Over the years, IKA has become an invaluable resource for eye care professionals.
The International Keratoconus Academy of Eye Care Professionals (IKA) was established in 2014 to promote ongoing professional and scientific development in keratoconus and other forms of corneal ectasia. The primary mission of IKA is the sharing of professional education and best practices for improved patient care and quality of life. IKA is led by an executive board and a medical advisory board (comprising experts from optometry, ophthalmology, and allied eye health professionals) and has open access to membership.
For decades leading up to the beginning of the 21st century, the education, research, and detection of corneal ectasias (including keratoconus) was stagnant. In the early 2000s, a renaissance of significant advancements in technology improved the understanding and detection of keratoconus and corneal ectasias. These new principles and innovations began to become widely commercially available. However, a group of corneal and contact lens experts identified significant gaps that needed to be addressed within the eye care community; the education and clinical practices was significantly lagging behind the advent and commercialization of new research and technology in the larger medical world. As a result, IKA was born.
Since then, IKA has established itself as the primary source of the most current information on keratoconus and all forms of corneal ectasia. Through live presentations at eye care meetings (nationally and internationally), virtual education including IKA’s on-going webinar series, and publications and reports in the professional literature and media, IKA has taught and shared the most current principles of keratoconus care, improving global patient care.
IKA has also positively impacted patient lives via research. IKA has undertaken a large-scale prospective study establishing the pediatric prevalence of keratoconus (based on evaluation of more than 2000 individuals aged 3-18 years). This research study, which analyzed the corneal tomography of every participant, has led to a clearer and new understand- ing of keratoconus prevalence in this age group. This study will enable more individuals to be detected as early in the disease process as possible, enabling early intervention and potentially preventing a lifetime of vison loss.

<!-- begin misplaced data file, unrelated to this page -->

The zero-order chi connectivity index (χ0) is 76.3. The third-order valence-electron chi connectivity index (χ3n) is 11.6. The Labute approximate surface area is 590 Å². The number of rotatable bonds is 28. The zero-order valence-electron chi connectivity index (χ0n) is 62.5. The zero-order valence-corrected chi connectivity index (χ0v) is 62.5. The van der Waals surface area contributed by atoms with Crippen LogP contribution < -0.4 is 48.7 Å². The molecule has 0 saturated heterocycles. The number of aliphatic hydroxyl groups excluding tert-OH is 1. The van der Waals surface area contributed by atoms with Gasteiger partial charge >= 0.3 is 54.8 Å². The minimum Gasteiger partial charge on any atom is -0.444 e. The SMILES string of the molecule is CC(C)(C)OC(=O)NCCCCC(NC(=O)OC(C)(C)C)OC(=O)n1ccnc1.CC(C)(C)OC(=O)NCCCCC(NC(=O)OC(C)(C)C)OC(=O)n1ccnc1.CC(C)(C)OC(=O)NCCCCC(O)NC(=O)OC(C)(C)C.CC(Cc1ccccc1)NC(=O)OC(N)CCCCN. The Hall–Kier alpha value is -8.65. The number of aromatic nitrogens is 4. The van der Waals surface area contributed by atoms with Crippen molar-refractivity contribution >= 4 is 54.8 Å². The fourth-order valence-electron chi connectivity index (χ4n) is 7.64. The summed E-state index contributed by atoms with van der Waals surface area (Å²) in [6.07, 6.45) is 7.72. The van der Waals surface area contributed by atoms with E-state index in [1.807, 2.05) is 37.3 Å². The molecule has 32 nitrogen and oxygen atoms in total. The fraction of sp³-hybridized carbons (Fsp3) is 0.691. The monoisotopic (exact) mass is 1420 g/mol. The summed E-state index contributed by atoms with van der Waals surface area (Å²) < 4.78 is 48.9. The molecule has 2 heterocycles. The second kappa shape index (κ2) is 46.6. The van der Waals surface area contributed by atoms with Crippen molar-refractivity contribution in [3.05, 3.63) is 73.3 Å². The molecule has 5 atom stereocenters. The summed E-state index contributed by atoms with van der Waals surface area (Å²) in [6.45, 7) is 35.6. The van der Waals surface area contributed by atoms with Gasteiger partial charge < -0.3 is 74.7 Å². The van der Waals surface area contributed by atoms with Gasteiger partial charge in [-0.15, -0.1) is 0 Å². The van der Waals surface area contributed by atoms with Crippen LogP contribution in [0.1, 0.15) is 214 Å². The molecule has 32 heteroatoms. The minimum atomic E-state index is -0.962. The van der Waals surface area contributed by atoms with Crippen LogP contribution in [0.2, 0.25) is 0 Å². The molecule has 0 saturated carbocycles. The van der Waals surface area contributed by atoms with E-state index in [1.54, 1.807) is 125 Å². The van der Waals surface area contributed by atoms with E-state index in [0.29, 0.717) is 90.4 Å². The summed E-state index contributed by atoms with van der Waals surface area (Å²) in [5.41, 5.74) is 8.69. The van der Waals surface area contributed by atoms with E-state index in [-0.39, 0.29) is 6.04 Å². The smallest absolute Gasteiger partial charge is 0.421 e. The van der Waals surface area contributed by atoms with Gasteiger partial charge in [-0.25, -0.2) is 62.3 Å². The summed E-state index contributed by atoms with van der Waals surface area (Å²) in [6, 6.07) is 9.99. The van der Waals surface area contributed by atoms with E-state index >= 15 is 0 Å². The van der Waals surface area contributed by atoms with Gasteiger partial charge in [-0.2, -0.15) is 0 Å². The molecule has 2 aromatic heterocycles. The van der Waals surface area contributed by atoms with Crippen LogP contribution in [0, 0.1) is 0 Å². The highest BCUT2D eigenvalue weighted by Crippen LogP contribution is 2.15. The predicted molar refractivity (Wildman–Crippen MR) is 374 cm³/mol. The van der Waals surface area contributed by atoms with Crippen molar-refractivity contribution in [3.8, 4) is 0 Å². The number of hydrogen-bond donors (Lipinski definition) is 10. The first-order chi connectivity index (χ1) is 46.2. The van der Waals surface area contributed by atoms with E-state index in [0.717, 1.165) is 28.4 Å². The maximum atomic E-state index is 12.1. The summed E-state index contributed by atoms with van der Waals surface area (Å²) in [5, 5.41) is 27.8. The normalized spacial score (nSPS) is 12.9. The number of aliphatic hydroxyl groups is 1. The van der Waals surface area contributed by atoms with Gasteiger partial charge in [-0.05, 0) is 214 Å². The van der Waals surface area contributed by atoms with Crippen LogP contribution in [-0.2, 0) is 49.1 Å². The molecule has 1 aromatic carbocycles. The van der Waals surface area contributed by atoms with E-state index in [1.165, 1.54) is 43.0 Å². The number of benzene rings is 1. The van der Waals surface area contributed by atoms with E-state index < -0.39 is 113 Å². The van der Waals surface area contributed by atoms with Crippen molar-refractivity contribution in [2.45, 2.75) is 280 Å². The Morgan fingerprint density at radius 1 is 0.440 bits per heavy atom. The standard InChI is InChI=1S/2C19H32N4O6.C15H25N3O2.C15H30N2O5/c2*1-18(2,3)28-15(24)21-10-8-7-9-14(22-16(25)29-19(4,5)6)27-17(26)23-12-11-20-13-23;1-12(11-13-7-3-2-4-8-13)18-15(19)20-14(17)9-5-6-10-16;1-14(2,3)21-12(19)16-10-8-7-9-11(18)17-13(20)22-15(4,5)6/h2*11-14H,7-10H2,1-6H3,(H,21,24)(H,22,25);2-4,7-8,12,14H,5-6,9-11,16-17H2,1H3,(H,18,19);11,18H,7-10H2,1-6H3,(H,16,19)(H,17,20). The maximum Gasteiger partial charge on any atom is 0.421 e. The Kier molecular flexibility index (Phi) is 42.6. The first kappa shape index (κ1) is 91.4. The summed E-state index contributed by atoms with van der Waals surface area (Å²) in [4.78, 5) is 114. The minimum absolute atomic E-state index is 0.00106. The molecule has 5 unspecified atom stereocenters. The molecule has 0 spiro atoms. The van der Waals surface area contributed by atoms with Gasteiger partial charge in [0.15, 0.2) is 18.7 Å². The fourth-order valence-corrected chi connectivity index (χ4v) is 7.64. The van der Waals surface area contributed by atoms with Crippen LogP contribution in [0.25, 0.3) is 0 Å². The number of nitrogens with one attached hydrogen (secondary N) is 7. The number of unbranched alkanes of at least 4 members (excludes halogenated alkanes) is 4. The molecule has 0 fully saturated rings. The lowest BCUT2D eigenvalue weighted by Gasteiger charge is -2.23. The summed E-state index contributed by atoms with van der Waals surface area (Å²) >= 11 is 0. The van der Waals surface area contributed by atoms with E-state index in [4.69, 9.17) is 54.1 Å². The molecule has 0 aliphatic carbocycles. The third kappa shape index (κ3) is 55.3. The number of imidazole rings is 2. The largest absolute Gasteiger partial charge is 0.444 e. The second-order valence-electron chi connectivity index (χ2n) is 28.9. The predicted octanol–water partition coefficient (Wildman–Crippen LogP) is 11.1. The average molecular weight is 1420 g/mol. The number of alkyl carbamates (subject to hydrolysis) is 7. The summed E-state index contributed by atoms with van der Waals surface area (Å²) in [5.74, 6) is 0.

As IKA continued to grow, the next step was to establish a combined live and virtual meeting dedicated exclusively to keratoconus. The first annual IKA Keratoconus Symposium: Front to Back and Everything In Between will take place on April 22 and 23 in Scottsdale, Arizona. Many of the best-known, highly respected experts worldwide will cover topics related to keratoconus diagnosis and management. The symposium will be cochaired by S. Barry Eiden, OD, FAAO, FSLS; Andrew S. Morgenstern, OD, FAAO, FNAP; and Elizabeth Yeu, MD.
This will be a first-of-its-kind meeting involving all eye care professions and entirely dedicated to keratoconus and the individuals with the disease who depend on us for their care.